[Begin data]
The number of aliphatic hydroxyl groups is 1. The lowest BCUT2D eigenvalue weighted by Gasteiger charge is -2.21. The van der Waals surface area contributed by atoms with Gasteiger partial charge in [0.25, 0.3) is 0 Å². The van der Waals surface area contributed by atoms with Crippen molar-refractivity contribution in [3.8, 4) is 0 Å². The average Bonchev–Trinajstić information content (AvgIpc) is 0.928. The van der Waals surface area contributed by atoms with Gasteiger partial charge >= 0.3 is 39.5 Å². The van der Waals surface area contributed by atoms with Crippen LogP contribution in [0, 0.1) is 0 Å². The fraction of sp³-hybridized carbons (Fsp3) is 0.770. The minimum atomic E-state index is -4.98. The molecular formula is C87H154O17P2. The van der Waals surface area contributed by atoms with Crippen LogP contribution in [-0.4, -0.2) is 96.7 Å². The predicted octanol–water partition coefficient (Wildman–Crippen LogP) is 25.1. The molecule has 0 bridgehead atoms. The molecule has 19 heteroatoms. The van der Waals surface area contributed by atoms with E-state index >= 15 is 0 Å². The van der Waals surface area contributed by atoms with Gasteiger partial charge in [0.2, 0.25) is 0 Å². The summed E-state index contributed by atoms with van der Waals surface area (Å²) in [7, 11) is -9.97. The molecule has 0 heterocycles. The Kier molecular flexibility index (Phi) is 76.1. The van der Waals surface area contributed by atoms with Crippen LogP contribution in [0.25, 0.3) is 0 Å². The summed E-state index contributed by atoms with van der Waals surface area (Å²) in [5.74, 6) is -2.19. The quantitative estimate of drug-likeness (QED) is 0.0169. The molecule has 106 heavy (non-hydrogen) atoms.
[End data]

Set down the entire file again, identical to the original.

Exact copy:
The number of aliphatic hydroxyl groups is 1. The lowest BCUT2D eigenvalue weighted by Gasteiger charge is -2.21. The van der Waals surface area contributed by atoms with Gasteiger partial charge in [0.25, 0.3) is 0 Å². The van der Waals surface area contributed by atoms with Crippen molar-refractivity contribution in [3.8, 4) is 0 Å². The average Bonchev–Trinajstić information content (AvgIpc) is 0.928. The van der Waals surface area contributed by atoms with Gasteiger partial charge >= 0.3 is 39.5 Å². The van der Waals surface area contributed by atoms with Crippen LogP contribution in [0, 0.1) is 0 Å². The fraction of sp³-hybridized carbons (Fsp3) is 0.770. The minimum atomic E-state index is -4.98. The molecular formula is C87H154O17P2. The van der Waals surface area contributed by atoms with Crippen LogP contribution in [-0.4, -0.2) is 96.7 Å². The predicted octanol–water partition coefficient (Wildman–Crippen LogP) is 25.1. The molecule has 0 bridgehead atoms. The molecule has 19 heteroatoms. The van der Waals surface area contributed by atoms with E-state index >= 15 is 0 Å². The van der Waals surface area contributed by atoms with Gasteiger partial charge in [0.2, 0.25) is 0 Å². The summed E-state index contributed by atoms with van der Waals surface area (Å²) in [7, 11) is -9.97. The molecule has 0 heterocycles. The Kier molecular flexibility index (Phi) is 76.1. The van der Waals surface area contributed by atoms with Crippen LogP contribution in [0.25, 0.3) is 0 Å². The summed E-state index contributed by atoms with van der Waals surface area (Å²) in [5.74, 6) is -2.19. The quantitative estimate of drug-likeness (QED) is 0.0169. The molecule has 106 heavy (non-hydrogen) atoms.